Resource Governor has finally gained physical I/O control. Disk is quite often the bottleneck on any given system because it's the one component with moving mechanical parts. Quite often, disks get overworked because of some rogue query sucking up tons of extra I/O against the disks. In fact, I've seen warehouses brought down by queries pulling billions upon billions of IOPS. Now you can finally put queries into their own resource pool and limit the amount of I/O per volume they're allowed. This means no more ridiculous queries taking up all of your precious disk resources. Reducing the amount of I/O on a disk system can have a tremendous impact on overall performance.
Taking a shortcut
This next feature, called Delayed Durability, doesn't actually speed up the database, but it makes the database seem faster from the end-user point of view. Let's walk through a typical transaction (simplified) to illustrate this.
Let's say the end-user updates a record. The update first gets written to the log in memory, and the log entry gets written to the disk. After the log entry is written to the disk, the application is informed that the transaction is complete and the user can continue working. The actual update to the database happens behind the scenes at a later time. Now, with Delayed Durability, the application is informed that the transaction is complete before the log is written to the disk. This means the end-user doesn't have to wait for the transaction to be hardened to the much slower disk media before he can continue working. I've seen many systems where the log was the bottleneck, and Delayed Durability can definitely help address that.
But like I said, Delayed Durability is not reducing the workload at all. Everything that used to be done is still being done. The database engine just releases control back to the client sooner than it used to, so the end-user can get back to work faster. This feature is configurable as well — you can control it at the database level, the transaction level, or even at the atomic block level (for an entire stored procedure). Nevertheless, be careful when considering this feature. If your system should fail before these transactions get hardened to disk, you will lose them. This is what durability means: The transaction is recoverable. If you delay the durability of your transactions to get better client response times, be aware that it's possible to lose some data.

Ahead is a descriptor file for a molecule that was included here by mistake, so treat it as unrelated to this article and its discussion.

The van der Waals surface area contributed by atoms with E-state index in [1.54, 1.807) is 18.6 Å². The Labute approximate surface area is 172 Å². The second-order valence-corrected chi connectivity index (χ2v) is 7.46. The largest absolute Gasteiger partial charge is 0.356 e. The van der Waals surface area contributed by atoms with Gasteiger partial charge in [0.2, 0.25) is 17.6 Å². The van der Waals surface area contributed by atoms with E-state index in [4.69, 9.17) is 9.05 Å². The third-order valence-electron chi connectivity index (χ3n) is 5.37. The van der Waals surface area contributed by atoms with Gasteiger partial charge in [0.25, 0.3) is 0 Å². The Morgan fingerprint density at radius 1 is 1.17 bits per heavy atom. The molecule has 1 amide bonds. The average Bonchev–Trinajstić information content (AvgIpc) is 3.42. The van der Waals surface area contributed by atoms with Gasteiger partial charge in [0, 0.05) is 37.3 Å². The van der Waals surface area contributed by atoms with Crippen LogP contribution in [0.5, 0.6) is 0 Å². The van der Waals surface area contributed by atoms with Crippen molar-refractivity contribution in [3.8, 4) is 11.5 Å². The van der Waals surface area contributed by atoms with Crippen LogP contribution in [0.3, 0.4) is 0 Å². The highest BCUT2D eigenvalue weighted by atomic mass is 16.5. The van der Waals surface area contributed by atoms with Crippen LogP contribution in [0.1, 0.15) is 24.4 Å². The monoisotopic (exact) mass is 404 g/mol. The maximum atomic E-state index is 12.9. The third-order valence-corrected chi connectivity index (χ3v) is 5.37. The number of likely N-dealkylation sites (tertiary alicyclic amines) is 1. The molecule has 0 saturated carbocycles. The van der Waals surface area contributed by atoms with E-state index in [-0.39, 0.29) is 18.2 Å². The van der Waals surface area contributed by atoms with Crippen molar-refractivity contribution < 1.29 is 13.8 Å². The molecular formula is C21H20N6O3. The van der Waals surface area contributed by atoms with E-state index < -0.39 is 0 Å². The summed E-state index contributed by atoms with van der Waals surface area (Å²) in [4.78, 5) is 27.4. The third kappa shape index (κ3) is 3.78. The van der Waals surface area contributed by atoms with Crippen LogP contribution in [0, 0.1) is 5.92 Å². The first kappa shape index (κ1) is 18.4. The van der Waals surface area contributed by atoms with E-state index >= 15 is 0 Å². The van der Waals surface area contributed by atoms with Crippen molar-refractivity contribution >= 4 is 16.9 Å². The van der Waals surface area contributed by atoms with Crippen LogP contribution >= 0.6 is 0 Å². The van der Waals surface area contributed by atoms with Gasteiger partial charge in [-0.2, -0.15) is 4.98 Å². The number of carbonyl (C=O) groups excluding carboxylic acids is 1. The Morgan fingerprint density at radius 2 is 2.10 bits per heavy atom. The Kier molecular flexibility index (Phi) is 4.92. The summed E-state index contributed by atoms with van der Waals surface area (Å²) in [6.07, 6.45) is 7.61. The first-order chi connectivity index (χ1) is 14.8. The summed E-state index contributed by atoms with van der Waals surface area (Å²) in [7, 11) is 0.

And finally, SQL Server 2014 brings a couple of security enhancements. Of course we now have backup encryption, which is one more nail in the coffin of the third-party backup products. The final nail will be object-level recovery. There are also a couple of new server-level permissions — CONNECT ANY USER DATABASE and SELECT ALL USER SECURABLES — that allow you to manage security much more easily than ever before. The reason is that you can assign these permissions once for all current and future databases. You no longer have to keep assigning these permissions as databases come and go.
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